Madagascar and Seychelles are the countries with the largest catches, landing 120 000 tonnes and 100 000 tonnes, respectively, in 2009. Their catches were substantially larger than others in the SWIOFC, with the United Republic of Tanzania (50 000 tonnes) and Somalia (27 000 tonnes) having the next largest fisheries. Fisheries development trends differ significantly between countries. They can be grouped into three categories. For some countries such as the Comoros, Madagascar, Mozambique and Somalia, catches seem to have stagnated, reflecting the absence of any catch assessment for more than a decade. Mozambique’s catch also appears to have stagnated and is in the process of review. The second group of countries have declining catches, including Mauritius, Seychelles, South Africa and the United Republic of Tanzania. The final category comprise countries where the catch has fluctuated, such as in Kenya. Kenya’s catch has shown a 20-year cycle, increasing linearly over a period of 20 years and then suddenly dropping to a very low level with the lows in 1950, 1972 and 1993.
In the SWIOFC area, marine fishes not identified (ISSCAAP Group 39) account for 45 percent of total landings, Group 36 (tunas, bonitos, billfishes) 21 percent, Group 33 (miscellaneous coastal fishes) 10 percent and Group 45 (shrimps, prawns) 8 percent. The fact that 45 percent of total landings are unidentified marine fishes shows the poor quality of catch data in Area 51. There is a great need for better estimates of catch composition from the Comoros, Madagascar and Somalia.
The major ten species groups caught in Area 51 are marine fishes NEI, skipjack tuna, yellowfin tuna, emperors NEI, Penaeus
shrimps NEI, natantian decapods NEI, sardinellas NEI, carangids NEI, demersal percomorphs NEI, and narrow-barred Spanish mackerel. Declines in landings have been apparent in emperors NEI, Penaeus
shrimps NEI, and demersal percomorphs NEI at various times and more recently. Other species groups, such as Indian mackerel, have shown a continuing increase trend in catch, with large fluctuations for some species.
|Figure B8.10 Annual nominal catches of selected countries in the SWIOFC area |
Biological State and Trend
To access all FIRMS reports available for this Area, please look at:
Area 51 reports
Marine resources of Eastern Arabian Sea: India, Pakistan, Maldives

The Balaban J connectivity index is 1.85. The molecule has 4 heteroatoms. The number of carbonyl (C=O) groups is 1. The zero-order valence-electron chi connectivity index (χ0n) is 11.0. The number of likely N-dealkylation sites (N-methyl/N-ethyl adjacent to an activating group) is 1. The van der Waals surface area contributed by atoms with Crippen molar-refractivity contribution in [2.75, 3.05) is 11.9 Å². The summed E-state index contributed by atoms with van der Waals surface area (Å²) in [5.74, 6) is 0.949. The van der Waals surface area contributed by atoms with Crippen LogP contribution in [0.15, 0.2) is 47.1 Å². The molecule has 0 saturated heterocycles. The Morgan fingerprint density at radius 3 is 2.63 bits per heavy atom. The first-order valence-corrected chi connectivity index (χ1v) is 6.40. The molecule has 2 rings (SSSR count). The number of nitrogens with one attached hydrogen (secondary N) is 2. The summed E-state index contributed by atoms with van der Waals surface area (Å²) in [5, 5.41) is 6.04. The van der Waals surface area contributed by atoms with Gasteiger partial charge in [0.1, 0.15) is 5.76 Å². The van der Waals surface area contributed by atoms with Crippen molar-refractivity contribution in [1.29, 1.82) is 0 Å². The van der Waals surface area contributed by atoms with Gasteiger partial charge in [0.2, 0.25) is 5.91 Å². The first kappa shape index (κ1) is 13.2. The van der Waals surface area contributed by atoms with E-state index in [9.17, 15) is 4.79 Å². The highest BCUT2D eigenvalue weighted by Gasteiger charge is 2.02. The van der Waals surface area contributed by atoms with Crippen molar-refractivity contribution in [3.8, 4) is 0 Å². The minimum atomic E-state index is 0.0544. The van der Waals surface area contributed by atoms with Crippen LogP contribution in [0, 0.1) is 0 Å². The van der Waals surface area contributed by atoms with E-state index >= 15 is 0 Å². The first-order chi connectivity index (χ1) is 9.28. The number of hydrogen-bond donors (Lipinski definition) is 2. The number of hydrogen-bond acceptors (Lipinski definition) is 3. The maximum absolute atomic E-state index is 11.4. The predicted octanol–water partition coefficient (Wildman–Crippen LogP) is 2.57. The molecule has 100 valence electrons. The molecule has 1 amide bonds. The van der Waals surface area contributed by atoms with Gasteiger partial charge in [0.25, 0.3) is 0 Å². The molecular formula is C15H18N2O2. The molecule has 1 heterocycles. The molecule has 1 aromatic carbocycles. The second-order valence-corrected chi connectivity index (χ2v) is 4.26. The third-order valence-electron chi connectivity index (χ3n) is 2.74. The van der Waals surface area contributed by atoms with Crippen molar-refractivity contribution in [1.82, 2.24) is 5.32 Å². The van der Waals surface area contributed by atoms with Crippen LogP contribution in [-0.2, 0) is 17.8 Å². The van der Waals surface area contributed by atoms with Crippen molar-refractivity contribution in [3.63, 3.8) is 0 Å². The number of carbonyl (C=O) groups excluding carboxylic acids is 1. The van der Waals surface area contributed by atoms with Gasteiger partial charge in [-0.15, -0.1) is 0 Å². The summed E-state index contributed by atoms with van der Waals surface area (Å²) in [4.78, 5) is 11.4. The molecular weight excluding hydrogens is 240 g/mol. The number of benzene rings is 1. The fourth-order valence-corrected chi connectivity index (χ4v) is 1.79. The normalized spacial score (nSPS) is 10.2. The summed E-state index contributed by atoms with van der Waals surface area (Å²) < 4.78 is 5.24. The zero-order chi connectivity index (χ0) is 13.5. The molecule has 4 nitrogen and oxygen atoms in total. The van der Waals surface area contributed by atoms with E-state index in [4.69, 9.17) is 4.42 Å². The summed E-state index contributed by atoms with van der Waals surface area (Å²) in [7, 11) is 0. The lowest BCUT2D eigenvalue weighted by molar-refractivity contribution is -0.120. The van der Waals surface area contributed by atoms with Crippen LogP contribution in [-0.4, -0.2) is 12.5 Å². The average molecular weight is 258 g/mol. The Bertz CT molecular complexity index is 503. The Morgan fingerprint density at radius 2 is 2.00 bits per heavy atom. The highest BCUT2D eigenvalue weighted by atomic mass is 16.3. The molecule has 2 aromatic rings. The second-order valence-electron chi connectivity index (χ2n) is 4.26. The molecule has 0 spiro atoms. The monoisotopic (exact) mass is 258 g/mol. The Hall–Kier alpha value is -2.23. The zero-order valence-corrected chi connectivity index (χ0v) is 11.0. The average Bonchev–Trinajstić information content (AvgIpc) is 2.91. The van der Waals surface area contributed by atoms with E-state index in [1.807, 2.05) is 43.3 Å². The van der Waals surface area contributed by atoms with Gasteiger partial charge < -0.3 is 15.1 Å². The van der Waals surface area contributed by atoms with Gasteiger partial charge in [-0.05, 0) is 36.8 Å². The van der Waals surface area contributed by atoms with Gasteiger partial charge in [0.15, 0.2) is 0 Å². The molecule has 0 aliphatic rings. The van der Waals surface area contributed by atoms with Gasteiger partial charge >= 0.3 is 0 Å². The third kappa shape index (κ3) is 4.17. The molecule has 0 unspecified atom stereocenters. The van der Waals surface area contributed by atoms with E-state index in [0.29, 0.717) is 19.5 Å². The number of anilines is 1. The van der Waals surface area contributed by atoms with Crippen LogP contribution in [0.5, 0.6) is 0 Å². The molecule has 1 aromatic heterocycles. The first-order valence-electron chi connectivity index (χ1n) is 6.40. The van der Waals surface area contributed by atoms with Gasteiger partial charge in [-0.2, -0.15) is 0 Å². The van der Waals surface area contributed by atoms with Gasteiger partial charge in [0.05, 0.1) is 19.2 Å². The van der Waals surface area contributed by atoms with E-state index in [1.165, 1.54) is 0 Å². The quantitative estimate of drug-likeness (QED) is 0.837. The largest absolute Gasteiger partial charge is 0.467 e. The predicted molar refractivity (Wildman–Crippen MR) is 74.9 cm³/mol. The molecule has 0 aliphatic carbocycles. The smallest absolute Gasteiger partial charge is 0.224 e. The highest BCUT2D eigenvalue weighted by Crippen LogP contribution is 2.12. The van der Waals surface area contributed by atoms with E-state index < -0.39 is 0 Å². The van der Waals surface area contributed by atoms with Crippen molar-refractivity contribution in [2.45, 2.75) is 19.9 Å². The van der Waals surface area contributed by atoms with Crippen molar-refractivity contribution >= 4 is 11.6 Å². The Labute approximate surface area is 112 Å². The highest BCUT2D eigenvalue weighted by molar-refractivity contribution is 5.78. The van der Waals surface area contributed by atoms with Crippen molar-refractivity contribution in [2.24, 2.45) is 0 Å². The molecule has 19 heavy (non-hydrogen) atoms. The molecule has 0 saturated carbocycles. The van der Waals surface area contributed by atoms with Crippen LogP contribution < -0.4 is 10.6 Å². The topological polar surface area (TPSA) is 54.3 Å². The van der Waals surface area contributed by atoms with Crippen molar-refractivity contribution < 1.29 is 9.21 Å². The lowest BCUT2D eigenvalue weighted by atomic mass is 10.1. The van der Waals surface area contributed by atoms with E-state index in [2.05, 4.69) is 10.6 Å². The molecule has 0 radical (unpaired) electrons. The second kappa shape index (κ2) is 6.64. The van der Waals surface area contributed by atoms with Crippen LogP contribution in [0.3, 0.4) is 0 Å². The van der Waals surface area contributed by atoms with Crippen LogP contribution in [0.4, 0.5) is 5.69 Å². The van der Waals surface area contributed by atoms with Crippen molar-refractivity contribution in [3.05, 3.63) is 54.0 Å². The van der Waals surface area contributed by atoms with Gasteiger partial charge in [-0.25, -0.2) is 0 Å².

The three largest fisheries on the west coast of India are Indian oil sardine (Sardinella longipes
), Bombay-duck and shrimp or prawn fisheries. The Indian oil sardine fishery occurs on both the west and east coasts of India although it is concentrated in large shoals along the southwest coast of Kerala and Mysore. The fishery, which in 2001 landed 288 000 tonnes from the west coast, is a mixed artisanal/industrial fishery and utilizes dugout canoes (Kerala coast), out-rigger vessels (Maharashtra and Karnataka coasts) and purse seiners (offshore areas) to take the fish. The fishery fluctuates significantly from year to year in response to oceanic conditions and particularly the abundance of phytoplankton blooms (Fragillaria oceanica
spp. and Pleurosigma
These blooms and the extent of upwelling along the southwest coast of India that support them appear to be the major drivers of sardine productivity. As a consequence, there has been little concern about the status of the stocks despite rising levels of fishing effort. The stock is currently assessed as underexploited (Vivekanandan et al., 2010).
The fishery for Bombay-duck (Harpodon nehereus
) contributes about 10 percent of the average national landings in India and, in 2001, 143 000 tonnes were landed along the west coast. The species has a wide and discontinuous distribution along both the east and west coasts of India. However, the northwest coastal states of Gujarat and Maharashtra contribute the largest catches. Fishing methods used to take Bombay duck vary between regions. The status of the stock of Bombay-duck is estimated to be fully exploited (Vivekanandan et al., 2010). Spawning and recruitment appear more or less continuous on the west coast, although peaking in the monsoon period between September and December.
The prawn or shrimp fisheries of the west coast of India target a large number of both penaeid and non-penaeid species. In Kerala in the southwest and along the west coast, Penaeus indicus
, P. monodon
, Metapenaeus dobsoni
, M. monoceros
, M. affinis
, Parapenaeopsis stylifera
, P. sculptillis
and P. hardwickii
are the major contributors to the catch. The species mix is dependent both on location and on the seasonal monsoons in coastal waters. Most shrimp fisheries on the west coast are subject to exploitation throughout their life cycle. There are large, traditional fisheries for juveniles occurring in the backwaters and estuaries of Kerala and other states and both traditional and large mechanized trawl fisheries for adults in offshore waters. The overall stock of shrimps is believed to be fully exploited (Vivekanandan et al., 2010).